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The Modern Lanham Act and the Death of Common Sense

24 Pages Posted: 30 Jan 1999 Last revised: 6 Feb 2011

Mark A. Lemley

Stanford Law School

Multiple version iconThere are 2 versions of this paper

Date Written: January 1, 1999

Abstract

Trademark law has expanded dramatically in the last fifty years, with a number of trends combining to give trademark owners something they have never had before -- protection of marks akin to the protection given real property. Professor Lemley evaluates these changes, and suggests that they are not supported by the economic learning on the functions of trademarks and advertising. He argues that many of these legal developments are unwarranted, particularly the cases which give trademark owners power to prevent political and social commentary, or to own the trademark as a thing in itself.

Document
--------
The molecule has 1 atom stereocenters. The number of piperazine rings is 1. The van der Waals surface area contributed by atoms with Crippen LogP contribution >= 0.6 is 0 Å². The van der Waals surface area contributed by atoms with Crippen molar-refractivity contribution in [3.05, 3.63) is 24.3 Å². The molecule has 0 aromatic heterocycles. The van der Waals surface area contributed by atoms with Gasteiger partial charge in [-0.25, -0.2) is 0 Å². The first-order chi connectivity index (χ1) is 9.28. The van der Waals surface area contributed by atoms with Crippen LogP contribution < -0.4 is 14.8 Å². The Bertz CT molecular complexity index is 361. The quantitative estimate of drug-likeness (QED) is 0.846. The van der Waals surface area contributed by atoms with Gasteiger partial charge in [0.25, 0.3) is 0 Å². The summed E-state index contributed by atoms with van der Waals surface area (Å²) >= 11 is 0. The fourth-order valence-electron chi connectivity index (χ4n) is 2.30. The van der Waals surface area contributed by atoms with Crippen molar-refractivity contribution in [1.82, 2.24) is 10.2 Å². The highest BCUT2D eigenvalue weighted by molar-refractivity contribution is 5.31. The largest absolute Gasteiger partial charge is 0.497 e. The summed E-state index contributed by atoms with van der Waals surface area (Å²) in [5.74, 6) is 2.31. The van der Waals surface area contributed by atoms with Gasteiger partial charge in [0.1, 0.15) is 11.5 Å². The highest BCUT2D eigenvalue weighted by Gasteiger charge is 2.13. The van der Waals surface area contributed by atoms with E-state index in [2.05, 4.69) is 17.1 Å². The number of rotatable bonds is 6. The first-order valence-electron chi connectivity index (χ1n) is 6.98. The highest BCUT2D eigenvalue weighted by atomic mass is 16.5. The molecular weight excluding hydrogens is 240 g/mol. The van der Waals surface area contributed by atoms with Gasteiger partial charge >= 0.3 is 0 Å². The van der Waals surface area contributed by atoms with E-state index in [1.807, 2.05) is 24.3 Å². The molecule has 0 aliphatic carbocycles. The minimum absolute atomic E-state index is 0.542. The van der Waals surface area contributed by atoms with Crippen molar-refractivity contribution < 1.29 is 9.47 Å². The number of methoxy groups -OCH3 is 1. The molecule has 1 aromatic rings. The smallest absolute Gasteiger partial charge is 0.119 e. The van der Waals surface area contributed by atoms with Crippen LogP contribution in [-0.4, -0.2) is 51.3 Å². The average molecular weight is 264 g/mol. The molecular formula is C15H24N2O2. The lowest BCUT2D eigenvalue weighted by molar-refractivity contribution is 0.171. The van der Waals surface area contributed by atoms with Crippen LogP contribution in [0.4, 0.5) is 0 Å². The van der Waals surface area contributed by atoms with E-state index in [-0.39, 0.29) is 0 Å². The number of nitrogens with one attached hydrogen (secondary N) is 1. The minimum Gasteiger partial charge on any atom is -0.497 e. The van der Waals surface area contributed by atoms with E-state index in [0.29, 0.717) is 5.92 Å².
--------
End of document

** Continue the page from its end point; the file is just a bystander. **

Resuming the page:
Suggested Citation

Lemley, Mark A., The Modern Lanham Act and the Death of Common Sense (January 1, 1999). Yale Law Journal, Vol. 108, p. 1687, 1999. Available at SSRN: https://ssrn.com/abstract=147788 or http://dx.doi.org/10.2139/ssrn.147788

Mark Lemley (Contact Author)

Stanford Law School ( email )

559 Nathan Abbott Way
Stanford, CA 94305-8610
United States

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